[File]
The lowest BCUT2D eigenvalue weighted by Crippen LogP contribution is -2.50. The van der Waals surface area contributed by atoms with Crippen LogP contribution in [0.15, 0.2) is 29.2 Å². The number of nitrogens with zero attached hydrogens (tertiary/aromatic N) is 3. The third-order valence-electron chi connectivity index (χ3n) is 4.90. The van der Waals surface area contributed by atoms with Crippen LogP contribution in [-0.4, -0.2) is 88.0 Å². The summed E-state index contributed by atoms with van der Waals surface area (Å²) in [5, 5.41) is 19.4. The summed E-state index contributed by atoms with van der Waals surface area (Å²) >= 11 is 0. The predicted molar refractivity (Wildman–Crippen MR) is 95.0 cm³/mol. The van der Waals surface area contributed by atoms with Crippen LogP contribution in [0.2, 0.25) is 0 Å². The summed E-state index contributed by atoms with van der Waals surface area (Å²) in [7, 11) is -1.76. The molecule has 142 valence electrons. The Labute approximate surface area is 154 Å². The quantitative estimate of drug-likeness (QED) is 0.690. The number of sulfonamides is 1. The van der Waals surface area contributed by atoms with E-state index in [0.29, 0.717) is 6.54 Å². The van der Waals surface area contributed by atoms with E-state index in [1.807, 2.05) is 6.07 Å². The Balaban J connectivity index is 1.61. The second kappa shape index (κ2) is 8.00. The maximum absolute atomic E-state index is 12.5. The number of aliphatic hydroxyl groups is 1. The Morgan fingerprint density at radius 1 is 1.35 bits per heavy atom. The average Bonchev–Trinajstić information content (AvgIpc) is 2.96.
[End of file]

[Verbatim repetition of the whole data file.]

The lowest BCUT2D eigenvalue weighted by Crippen LogP contribution is -2.50. The van der Waals surface area contributed by atoms with Crippen LogP contribution in [0.15, 0.2) is 29.2 Å². The number of nitrogens with zero attached hydrogens (tertiary/aromatic N) is 3. The third-order valence-electron chi connectivity index (χ3n) is 4.90. The van der Waals surface area contributed by atoms with Crippen LogP contribution in [-0.4, -0.2) is 88.0 Å². The summed E-state index contributed by atoms with van der Waals surface area (Å²) in [5, 5.41) is 19.4. The summed E-state index contributed by atoms with van der Waals surface area (Å²) >= 11 is 0. The predicted molar refractivity (Wildman–Crippen MR) is 95.0 cm³/mol. The van der Waals surface area contributed by atoms with Crippen LogP contribution in [0.2, 0.25) is 0 Å². The summed E-state index contributed by atoms with van der Waals surface area (Å²) in [7, 11) is -1.76. The molecule has 142 valence electrons. The Labute approximate surface area is 154 Å². The quantitative estimate of drug-likeness (QED) is 0.690. The number of sulfonamides is 1. The van der Waals surface area contributed by atoms with E-state index in [0.29, 0.717) is 6.54 Å². The van der Waals surface area contributed by atoms with E-state index in [1.807, 2.05) is 6.07 Å². The Balaban J connectivity index is 1.61. The second kappa shape index (κ2) is 8.00. The maximum absolute atomic E-state index is 12.5. The number of aliphatic hydroxyl groups is 1. The Morgan fingerprint density at radius 1 is 1.35 bits per heavy atom. The average Bonchev–Trinajstić information content (AvgIpc) is 2.96.